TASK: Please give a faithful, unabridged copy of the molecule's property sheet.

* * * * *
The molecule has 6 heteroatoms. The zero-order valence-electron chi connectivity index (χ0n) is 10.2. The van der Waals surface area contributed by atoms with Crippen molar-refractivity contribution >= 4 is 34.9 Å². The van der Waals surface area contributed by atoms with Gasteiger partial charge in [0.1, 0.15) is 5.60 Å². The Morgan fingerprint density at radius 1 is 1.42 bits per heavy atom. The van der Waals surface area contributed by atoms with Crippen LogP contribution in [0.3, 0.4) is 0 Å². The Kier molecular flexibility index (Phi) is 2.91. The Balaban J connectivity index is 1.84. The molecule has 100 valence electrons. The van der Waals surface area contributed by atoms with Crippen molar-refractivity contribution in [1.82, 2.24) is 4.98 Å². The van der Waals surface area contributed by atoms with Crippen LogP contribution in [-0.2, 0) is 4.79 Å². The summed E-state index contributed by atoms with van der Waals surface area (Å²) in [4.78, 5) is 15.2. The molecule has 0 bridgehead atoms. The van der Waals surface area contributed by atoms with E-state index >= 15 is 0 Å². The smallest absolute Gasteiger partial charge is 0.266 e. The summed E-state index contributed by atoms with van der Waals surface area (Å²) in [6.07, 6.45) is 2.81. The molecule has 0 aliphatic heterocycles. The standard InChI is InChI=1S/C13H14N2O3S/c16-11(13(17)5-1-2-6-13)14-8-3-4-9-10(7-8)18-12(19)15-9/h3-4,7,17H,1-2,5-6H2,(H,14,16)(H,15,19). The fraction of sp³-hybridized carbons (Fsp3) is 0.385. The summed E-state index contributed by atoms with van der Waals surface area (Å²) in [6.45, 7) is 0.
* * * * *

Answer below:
The molecule has 6 heteroatoms. The zero-order valence-electron chi connectivity index (χ0n) is 10.2. The van der Waals surface area contributed by atoms with Crippen molar-refractivity contribution >= 4 is 34.9 Å². The van der Waals surface area contributed by atoms with Gasteiger partial charge in [0.1, 0.15) is 5.60 Å². The Morgan fingerprint density at radius 1 is 1.42 bits per heavy atom. The van der Waals surface area contributed by atoms with Crippen LogP contribution in [0.3, 0.4) is 0 Å². The Kier molecular flexibility index (Phi) is 2.91. The Balaban J connectivity index is 1.84. The molecule has 100 valence electrons. The van der Waals surface area contributed by atoms with Crippen molar-refractivity contribution in [1.82, 2.24) is 4.98 Å². The van der Waals surface area contributed by atoms with Crippen LogP contribution in [-0.2, 0) is 4.79 Å². The summed E-state index contributed by atoms with van der Waals surface area (Å²) in [4.78, 5) is 15.2. The molecule has 0 bridgehead atoms. The van der Waals surface area contributed by atoms with E-state index >= 15 is 0 Å². The smallest absolute Gasteiger partial charge is 0.266 e. The summed E-state index contributed by atoms with van der Waals surface area (Å²) in [6.07, 6.45) is 2.81. The molecule has 0 aliphatic heterocycles. The standard InChI is InChI=1S/C13H14N2O3S/c16-11(13(17)5-1-2-6-13)14-8-3-4-9-10(7-8)18-12(19)15-9/h3-4,7,17H,1-2,5-6H2,(H,14,16)(H,15,19). The fraction of sp³-hybridized carbons (Fsp3) is 0.385. The summed E-state index contributed by atoms with van der Waals surface area (Å²) in [6.45, 7) is 0.